‘It was Bata-da who brought him from Jatri, why would Dulal-da want to defeat him? I can make neither head nor tail of this club politics. Who knows who sides with someone and when? Who knows when one’s interest is hurt?  Anyway, it is no use contemplating these things, I have to leave now.’ Samiran picked up the suitcase.

  • thebeautifulgamethebeautifulgame Durgapur,India28538 Points
    The second part of Section 3 in the next post...more to follow today and tomorrow.
  • thebeautifulgamethebeautifulgame Durgapur,India28538 Points

    ‘I have heard that you would be the Indian captain in the Malaysia and Singapore tour,’ Arun said, almost snatching the suitcase from Samiran and moving towards the door.

    ‘I have heard something of the sort from Novacheck.  But I am not interested in it.’

    ‘What sort of a coach is Novacheck?’

    ‘It would be too early to comment now. He has arrived only a few months ago. But he is making us work hard. He is emphasizing on speed and stamina, the two basics of modern football in which we are woefully lacking. Wait, you need not accompany me further, I can call a taxi.’ Samiran took the suitcase from Arun’s hands and hailed a passing taxi.

    As he boarded the taxi, he faced the next problem: where would he tell the driver to go? It was unlikely that Ghunu-da would be waiting in the house, but if he had asked someone to keep guard nearby? As soon as he reached home, he would convey the news to Ghunu. There was no trusting this man; he could do anything.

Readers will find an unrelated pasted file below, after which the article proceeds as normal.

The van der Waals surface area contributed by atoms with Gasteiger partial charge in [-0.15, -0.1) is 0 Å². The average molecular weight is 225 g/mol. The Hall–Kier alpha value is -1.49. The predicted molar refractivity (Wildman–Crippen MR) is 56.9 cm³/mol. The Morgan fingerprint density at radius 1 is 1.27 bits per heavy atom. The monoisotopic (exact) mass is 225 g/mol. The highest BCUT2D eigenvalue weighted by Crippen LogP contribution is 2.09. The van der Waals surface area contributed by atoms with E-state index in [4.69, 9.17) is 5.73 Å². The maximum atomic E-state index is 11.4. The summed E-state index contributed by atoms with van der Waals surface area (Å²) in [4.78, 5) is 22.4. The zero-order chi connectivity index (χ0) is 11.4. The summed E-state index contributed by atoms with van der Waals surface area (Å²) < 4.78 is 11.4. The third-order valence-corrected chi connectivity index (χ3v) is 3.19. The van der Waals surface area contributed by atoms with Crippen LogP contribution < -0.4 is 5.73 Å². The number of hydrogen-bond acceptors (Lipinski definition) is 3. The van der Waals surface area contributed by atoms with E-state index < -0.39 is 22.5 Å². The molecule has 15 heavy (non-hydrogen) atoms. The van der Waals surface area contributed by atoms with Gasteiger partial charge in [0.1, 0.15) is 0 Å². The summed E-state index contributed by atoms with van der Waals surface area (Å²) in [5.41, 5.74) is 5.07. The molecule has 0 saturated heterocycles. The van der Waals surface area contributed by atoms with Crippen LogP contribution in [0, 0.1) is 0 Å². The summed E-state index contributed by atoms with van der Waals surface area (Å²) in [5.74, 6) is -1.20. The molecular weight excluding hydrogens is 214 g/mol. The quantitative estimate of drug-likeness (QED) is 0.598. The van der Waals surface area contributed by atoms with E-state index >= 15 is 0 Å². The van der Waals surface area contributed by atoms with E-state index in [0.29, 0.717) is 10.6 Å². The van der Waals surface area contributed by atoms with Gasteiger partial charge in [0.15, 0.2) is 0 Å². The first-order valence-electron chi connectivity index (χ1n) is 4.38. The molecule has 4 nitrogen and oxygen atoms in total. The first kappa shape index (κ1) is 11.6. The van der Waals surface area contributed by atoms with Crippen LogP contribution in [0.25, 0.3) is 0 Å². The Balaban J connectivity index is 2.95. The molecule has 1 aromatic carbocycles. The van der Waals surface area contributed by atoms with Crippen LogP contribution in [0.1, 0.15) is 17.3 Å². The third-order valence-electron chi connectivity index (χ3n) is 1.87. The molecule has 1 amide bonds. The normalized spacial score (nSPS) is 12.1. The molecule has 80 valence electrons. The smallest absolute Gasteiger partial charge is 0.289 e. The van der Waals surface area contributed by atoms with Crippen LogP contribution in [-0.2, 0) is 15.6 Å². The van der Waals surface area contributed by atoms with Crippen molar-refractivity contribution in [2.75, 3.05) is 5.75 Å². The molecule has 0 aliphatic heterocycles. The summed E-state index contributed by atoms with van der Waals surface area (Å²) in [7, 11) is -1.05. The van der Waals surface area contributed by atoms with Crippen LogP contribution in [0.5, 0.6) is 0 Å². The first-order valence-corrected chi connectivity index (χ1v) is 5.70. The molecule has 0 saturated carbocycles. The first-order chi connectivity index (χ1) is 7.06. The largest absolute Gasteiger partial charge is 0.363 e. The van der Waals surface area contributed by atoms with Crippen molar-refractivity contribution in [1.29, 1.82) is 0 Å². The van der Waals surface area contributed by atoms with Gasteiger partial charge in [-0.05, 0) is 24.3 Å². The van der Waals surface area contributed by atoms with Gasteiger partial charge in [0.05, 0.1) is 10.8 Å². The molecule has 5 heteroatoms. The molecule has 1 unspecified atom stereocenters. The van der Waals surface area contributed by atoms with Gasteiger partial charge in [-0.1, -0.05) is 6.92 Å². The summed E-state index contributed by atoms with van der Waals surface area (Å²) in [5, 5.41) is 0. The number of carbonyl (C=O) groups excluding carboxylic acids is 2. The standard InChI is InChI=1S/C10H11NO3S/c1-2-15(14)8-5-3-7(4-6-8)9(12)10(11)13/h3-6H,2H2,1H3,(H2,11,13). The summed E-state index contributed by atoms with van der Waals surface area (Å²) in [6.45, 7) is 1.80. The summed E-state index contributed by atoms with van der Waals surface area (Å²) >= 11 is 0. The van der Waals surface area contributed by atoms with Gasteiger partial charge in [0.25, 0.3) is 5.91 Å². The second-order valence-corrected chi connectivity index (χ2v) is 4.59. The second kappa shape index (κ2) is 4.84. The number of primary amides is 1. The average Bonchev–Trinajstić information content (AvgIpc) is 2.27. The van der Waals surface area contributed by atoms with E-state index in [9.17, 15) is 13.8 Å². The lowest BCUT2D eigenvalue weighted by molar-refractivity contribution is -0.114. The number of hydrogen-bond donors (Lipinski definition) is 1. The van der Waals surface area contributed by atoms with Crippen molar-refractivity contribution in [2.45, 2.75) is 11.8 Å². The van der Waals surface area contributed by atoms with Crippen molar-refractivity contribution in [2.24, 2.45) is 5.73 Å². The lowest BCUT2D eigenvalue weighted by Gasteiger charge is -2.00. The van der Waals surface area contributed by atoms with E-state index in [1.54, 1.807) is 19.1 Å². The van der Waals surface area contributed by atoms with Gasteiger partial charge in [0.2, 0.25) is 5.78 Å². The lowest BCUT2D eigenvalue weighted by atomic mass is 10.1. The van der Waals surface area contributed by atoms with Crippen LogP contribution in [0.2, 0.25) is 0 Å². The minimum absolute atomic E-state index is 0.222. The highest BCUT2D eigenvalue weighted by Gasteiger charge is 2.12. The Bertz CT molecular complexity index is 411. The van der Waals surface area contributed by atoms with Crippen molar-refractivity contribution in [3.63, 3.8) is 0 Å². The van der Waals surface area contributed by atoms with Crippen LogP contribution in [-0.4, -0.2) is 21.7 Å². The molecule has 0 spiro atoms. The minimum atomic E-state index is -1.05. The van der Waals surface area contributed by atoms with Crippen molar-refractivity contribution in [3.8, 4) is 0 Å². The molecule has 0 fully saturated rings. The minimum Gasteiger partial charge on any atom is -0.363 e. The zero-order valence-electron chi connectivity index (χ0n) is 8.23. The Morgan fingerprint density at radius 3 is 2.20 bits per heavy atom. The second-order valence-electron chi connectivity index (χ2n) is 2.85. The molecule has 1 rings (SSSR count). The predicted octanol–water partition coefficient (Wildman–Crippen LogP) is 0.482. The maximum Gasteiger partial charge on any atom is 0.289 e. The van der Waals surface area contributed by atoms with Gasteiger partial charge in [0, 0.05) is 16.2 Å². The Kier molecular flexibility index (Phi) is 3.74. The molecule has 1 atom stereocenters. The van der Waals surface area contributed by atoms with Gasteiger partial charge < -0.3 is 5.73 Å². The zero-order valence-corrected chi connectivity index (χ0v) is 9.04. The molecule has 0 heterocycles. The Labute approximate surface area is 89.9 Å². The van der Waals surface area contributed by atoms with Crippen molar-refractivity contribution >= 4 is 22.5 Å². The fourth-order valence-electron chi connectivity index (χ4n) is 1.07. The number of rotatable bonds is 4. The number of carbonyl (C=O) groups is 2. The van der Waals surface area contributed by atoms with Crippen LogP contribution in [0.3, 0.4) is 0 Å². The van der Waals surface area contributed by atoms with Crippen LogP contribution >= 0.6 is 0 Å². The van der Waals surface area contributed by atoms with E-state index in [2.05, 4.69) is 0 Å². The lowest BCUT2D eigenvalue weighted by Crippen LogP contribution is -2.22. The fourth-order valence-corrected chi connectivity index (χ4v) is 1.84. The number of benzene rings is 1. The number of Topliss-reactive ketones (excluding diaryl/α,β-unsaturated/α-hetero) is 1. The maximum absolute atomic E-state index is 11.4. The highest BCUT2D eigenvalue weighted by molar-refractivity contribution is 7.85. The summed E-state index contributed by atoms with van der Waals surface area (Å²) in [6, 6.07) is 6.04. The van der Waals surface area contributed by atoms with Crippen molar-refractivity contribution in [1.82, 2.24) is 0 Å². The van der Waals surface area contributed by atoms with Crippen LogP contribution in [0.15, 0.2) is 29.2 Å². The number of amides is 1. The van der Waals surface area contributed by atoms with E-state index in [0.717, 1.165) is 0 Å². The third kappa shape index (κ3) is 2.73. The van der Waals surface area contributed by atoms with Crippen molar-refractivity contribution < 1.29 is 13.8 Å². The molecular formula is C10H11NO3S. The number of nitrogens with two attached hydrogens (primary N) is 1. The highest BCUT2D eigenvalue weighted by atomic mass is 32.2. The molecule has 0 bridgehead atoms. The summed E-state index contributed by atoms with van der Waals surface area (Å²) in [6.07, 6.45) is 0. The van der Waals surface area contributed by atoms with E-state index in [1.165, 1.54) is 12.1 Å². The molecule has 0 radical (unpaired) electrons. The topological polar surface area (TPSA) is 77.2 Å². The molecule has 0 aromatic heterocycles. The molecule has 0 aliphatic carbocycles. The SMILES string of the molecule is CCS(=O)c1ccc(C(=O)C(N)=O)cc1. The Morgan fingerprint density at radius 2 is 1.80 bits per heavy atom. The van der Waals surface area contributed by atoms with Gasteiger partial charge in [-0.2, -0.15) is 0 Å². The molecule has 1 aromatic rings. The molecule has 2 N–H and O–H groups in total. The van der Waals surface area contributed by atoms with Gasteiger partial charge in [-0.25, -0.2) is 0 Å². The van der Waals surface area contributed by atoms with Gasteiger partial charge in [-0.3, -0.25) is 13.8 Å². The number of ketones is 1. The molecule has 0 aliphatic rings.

‘Where would you be going?’ the driver asked.


    Samiran had no idea why he chose this particular place. One of the reasons was that this area, located in Dumdum, was close to his house; other than that, his school-friend Basab lived here. Samiran had not met him for a long time. Basab had a theatre group of his own. He was a dramatist, director and actor rolled into one. Why did he recall such a person now? About four years ago, when he was playing for Juger Jatri, he was bitten by the acting bug. The desire to act vanished after three-four days of rehearsal. He could easily divine the difference between taking the stage and taking the field.